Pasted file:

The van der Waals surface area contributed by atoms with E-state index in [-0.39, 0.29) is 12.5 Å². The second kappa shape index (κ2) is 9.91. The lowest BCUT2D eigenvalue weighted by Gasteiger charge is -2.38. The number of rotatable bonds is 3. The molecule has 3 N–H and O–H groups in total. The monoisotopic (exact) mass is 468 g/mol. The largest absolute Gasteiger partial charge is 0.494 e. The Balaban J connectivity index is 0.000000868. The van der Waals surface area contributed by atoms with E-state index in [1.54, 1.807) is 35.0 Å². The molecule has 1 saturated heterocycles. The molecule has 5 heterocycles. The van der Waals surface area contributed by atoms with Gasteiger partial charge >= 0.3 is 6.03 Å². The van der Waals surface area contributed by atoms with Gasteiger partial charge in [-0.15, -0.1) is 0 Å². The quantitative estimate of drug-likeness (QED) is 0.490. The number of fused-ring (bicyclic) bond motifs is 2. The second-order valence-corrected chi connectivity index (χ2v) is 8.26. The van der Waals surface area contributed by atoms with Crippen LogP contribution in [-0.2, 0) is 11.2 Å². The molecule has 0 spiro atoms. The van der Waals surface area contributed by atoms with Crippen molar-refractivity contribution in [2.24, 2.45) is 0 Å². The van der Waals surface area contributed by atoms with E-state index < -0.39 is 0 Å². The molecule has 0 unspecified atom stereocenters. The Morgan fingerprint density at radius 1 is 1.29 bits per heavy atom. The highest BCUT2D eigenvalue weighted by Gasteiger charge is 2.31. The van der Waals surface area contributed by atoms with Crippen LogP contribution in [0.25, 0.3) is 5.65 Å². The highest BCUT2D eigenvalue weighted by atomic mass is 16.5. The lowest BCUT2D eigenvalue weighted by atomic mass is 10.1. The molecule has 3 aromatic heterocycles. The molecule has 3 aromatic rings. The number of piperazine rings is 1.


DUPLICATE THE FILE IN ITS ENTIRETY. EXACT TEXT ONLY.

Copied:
The van der Waals surface area contributed by atoms with E-state index in [-0.39, 0.29) is 12.5 Å². The second kappa shape index (κ2) is 9.91. The lowest BCUT2D eigenvalue weighted by Gasteiger charge is -2.38. The number of rotatable bonds is 3. The molecule has 3 N–H and O–H groups in total. The monoisotopic (exact) mass is 468 g/mol. The largest absolute Gasteiger partial charge is 0.494 e. The Balaban J connectivity index is 0.000000868. The van der Waals surface area contributed by atoms with E-state index in [1.54, 1.807) is 35.0 Å². The molecule has 1 saturated heterocycles. The molecule has 5 heterocycles. The van der Waals surface area contributed by atoms with Gasteiger partial charge >= 0.3 is 6.03 Å². The van der Waals surface area contributed by atoms with Gasteiger partial charge in [-0.15, -0.1) is 0 Å². The quantitative estimate of drug-likeness (QED) is 0.490. The number of fused-ring (bicyclic) bond motifs is 2. The second-order valence-corrected chi connectivity index (χ2v) is 8.26. The van der Waals surface area contributed by atoms with Crippen LogP contribution in [-0.2, 0) is 11.2 Å². The molecule has 0 spiro atoms. The van der Waals surface area contributed by atoms with Crippen molar-refractivity contribution in [2.24, 2.45) is 0 Å². The van der Waals surface area contributed by atoms with E-state index < -0.39 is 0 Å². The molecule has 0 unspecified atom stereocenters. The Morgan fingerprint density at radius 1 is 1.29 bits per heavy atom. The highest BCUT2D eigenvalue weighted by Gasteiger charge is 2.31. The van der Waals surface area contributed by atoms with Crippen LogP contribution in [0.25, 0.3) is 5.65 Å². The highest BCUT2D eigenvalue weighted by atomic mass is 16.5. The lowest BCUT2D eigenvalue weighted by atomic mass is 10.1. The molecule has 3 aromatic heterocycles. The molecule has 3 aromatic rings. The number of piperazine rings is 1.